Your garden is thriving, the leaves are green and full, and the produce or flowers are prolific. And then suddenly, they aren’t. Even the most dedicated gardener can be bested by bugs in the garden, but the trick to winning that battle is to be able to distinguish between the good bugs and the bad bugs. And the problem with pesticides is that widespread use kills not only the bad bugs, but the beneficial ones as well. Knowing the difference is critical.

Garden bugs are one of three types: pollinators, parasites, or predators.

Pollinators such as bees, butterflies, moths, and wasps are necessary for seed and flower production in plants and crops. In fact, bugs and animals pollinate about 75% of the food we eat. Providing an environment that's favorable for pollinators is just smart gardening.

Parasites are insects that lay their eggs on or in another insect. The resulting larvae then consume the host, killing it. The adult insect most often feeds on nectar or pollen and not the pest insect. Parasitic flies and wasps are often used for insect control.

Predator insects are usually larger than their prey and will consume other pests – sometimes even the beneficial ones. Depending on the insect, the predator will prey on pest insects at one or more stages of its life cycle. Spiders, though not an insect, are also effective predators.

To keep your garden healthy, knowing which bugs will help and hurt is crucial. To manage bugs, you can either grow plants that attract the beneficial bugs or you can purchase them and release them into your garden, though this should be done before the pest problem is out of control.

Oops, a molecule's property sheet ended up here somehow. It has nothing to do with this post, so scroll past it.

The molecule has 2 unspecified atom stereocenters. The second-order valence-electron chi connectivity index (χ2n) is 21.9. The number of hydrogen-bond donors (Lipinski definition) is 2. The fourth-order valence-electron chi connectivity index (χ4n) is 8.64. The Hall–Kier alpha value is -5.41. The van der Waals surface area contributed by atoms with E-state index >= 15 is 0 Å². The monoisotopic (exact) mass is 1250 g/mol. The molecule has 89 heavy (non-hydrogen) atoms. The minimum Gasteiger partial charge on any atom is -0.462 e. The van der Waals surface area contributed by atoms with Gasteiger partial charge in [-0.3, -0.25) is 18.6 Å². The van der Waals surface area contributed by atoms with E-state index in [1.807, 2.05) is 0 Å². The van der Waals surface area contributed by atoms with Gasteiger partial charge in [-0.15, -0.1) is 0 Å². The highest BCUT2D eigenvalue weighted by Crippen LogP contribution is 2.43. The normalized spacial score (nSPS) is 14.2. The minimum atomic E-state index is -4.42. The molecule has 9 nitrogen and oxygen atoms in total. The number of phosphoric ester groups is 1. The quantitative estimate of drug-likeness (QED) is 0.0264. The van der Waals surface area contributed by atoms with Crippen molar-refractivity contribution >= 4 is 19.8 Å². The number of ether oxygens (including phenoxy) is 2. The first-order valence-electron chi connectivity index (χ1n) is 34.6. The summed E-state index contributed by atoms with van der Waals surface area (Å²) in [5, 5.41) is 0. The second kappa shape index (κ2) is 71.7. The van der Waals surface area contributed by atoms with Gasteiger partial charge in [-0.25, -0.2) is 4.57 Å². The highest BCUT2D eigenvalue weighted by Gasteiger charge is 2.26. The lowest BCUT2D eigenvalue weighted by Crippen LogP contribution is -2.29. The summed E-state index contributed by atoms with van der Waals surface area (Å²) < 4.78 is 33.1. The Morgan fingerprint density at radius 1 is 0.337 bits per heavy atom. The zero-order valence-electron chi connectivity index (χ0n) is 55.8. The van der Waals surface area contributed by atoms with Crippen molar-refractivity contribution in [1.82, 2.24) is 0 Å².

It’s a good idea however, to always allow some space for plants that will attract pollinators. Some good ones are: mint, marigold, clover, and daisies. Providing an environment with mostly native species, lots of perennials, a water source, and some shelter will go a long way too. Additionally, using organic pesticides with great restraint will help as well. 

With some research to determine which insects are wreaking havoc in your garden, you can easily pinpoint which insects can help remedy the situation.
Listed below are some more common bugs and their roles in keeping the ecosystem stable.

Insect Type Diet
Gall Midge Predator Eats Aphids
Green Lacewing Predator Eats Mealybugs, Spider Mites, Thrips, Aphids, Caterpillars
Pirate Bugs Predator Aphids, Mites, Whiteflies, Thrips, Corn Borers
Parasitic Wasps Parasite Tomato hornworms, Aphids, Cabbageworms
Centipedes Predator Slugs
Assassin Bugs Predator Caterpillars, some Beetles, Mosquitoes, Flies
Hover Fly Predator Aphids
Ladybugs Predator Aphids
Bumble Bee Pollinator A hive of bees can pollinate up to 5000 sq. ft.
Aphid Parasite (small, parasitic wasp) Parasite Aphids
Praying Mantis Predator Will eat any bug (good or bad) so keep this in mind. Can even eat mice or hummingbirds.

A quick search on the internet will help you to locate pictures of the insect in your garden, and help you to determine whether it’s beneficial or not. For more information, watch this video produced byJohnny’s Seeds, available on YouTube.